The Logical Absurdity of Some Climate Sensitivity Arguments
This demonstrates one of the absurdities (Dick Lindzen’s term, as I recall) in the way current climate change theory works: For a given observed temperature change, the smaller the forcing that caused it, the greater the inferred sensitivity of the climate system. This is why Jim Hansen believes in catastrophic global warming: since he thinks he knows for sure that a relatively tiny forcing caused the Ice Ages, then the greater forcing produced by our CO2 emissions will result in even more dramatic climate change!

But taken to its logical conclusion, this relationship between the strength of the forcing, and the inferred sensitivity of the climate system, leads to the absurd notion that an infinitesimally small forcing causes nearly infinite climate sensitivity(!) As I have mentioned before, this is analogous to an ancient tribe of people thinking their moral shortcomings were responsible for lightning, storms, and other whims of nature.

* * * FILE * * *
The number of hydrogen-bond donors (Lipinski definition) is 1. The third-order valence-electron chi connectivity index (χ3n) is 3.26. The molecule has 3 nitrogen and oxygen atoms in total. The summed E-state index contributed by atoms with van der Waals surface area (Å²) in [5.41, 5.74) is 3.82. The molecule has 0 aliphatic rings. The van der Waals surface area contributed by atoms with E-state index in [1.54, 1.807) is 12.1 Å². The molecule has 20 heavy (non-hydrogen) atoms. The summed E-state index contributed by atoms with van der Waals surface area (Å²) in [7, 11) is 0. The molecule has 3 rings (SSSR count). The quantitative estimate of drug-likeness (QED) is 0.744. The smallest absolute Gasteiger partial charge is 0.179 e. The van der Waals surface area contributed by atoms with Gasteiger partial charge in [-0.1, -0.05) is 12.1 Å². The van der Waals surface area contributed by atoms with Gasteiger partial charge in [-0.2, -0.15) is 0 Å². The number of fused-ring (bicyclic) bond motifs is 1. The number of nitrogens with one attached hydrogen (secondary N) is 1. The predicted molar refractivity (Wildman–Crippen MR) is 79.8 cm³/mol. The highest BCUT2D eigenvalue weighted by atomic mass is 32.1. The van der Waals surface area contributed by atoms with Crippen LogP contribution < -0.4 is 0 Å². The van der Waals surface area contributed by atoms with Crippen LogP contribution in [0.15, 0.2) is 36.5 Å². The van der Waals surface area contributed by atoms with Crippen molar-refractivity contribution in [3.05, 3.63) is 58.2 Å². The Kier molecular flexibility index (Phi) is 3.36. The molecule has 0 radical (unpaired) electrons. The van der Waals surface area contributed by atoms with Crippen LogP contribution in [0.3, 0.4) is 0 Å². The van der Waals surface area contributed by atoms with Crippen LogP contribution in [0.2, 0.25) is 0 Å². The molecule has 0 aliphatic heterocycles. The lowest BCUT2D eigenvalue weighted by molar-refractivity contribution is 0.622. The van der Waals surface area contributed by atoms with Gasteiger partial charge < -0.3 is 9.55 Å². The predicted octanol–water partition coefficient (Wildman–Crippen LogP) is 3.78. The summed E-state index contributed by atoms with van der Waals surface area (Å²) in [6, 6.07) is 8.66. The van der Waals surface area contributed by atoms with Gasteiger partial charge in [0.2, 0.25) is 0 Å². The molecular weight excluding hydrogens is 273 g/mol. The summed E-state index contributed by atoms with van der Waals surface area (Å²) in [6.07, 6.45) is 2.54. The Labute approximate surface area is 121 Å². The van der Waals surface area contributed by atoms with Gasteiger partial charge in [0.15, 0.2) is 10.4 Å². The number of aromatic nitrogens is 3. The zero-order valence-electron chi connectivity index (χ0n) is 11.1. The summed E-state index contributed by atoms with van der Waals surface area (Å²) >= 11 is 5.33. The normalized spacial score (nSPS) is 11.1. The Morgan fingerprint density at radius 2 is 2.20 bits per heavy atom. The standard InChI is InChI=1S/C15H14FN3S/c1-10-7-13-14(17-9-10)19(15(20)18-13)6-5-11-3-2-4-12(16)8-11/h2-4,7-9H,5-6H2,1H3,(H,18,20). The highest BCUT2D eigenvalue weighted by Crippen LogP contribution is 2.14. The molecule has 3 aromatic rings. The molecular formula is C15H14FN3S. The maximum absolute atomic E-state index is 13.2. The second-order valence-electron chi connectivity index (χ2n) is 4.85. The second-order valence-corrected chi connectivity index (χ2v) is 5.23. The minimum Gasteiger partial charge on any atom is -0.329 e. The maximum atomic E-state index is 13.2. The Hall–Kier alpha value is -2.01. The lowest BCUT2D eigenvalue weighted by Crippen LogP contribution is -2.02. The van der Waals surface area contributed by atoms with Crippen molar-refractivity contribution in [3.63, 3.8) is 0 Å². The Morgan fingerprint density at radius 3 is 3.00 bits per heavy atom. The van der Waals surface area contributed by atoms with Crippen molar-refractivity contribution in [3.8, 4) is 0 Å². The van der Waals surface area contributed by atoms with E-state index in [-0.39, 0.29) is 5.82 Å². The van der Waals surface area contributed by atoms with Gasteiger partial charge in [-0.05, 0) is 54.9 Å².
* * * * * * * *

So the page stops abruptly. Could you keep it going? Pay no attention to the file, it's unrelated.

This absurdity is avoided if we simply admit that we do not know all of the natural forcings involved in climate change. And the greater the number of natural forcings involved, then the less we have to worry about human-caused global warming.

The IPCC, though, never points out this inherent source of bias in its reports. But the IPCC can not admit to scientific uncertainty…that would reduce the chance of getting the energy policy changes they so desire.